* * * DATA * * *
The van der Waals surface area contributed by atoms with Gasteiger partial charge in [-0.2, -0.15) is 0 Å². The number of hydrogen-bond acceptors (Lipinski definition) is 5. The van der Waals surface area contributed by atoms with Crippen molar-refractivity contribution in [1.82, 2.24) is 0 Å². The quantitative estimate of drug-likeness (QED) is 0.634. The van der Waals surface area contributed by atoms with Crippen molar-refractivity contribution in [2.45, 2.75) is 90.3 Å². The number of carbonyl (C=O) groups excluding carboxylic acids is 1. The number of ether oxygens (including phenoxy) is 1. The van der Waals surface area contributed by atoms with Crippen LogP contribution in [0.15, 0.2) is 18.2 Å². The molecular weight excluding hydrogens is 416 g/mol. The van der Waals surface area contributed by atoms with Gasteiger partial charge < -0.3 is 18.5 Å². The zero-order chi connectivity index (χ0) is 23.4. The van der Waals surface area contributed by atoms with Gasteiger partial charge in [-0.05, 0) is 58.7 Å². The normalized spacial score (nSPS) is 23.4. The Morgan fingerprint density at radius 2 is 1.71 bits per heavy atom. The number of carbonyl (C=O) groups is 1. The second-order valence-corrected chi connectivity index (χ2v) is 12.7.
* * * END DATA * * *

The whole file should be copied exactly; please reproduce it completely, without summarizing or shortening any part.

The van der Waals surface area contributed by atoms with Gasteiger partial charge in [-0.2, -0.15) is 0 Å². The number of hydrogen-bond acceptors (Lipinski definition) is 5. The van der Waals surface area contributed by atoms with Crippen molar-refractivity contribution in [1.82, 2.24) is 0 Å². The quantitative estimate of drug-likeness (QED) is 0.634. The van der Waals surface area contributed by atoms with Crippen molar-refractivity contribution in [2.45, 2.75) is 90.3 Å². The number of carbonyl (C=O) groups excluding carboxylic acids is 1. The number of ether oxygens (including phenoxy) is 1. The van der Waals surface area contributed by atoms with Crippen LogP contribution in [0.15, 0.2) is 18.2 Å². The molecular weight excluding hydrogens is 416 g/mol. The van der Waals surface area contributed by atoms with Gasteiger partial charge < -0.3 is 18.5 Å². The zero-order chi connectivity index (χ0) is 23.4. The van der Waals surface area contributed by atoms with Gasteiger partial charge in [-0.05, 0) is 58.7 Å². The normalized spacial score (nSPS) is 23.4. The Morgan fingerprint density at radius 2 is 1.71 bits per heavy atom. The number of carbonyl (C=O) groups is 1. The second-order valence-corrected chi connectivity index (χ2v) is 12.7.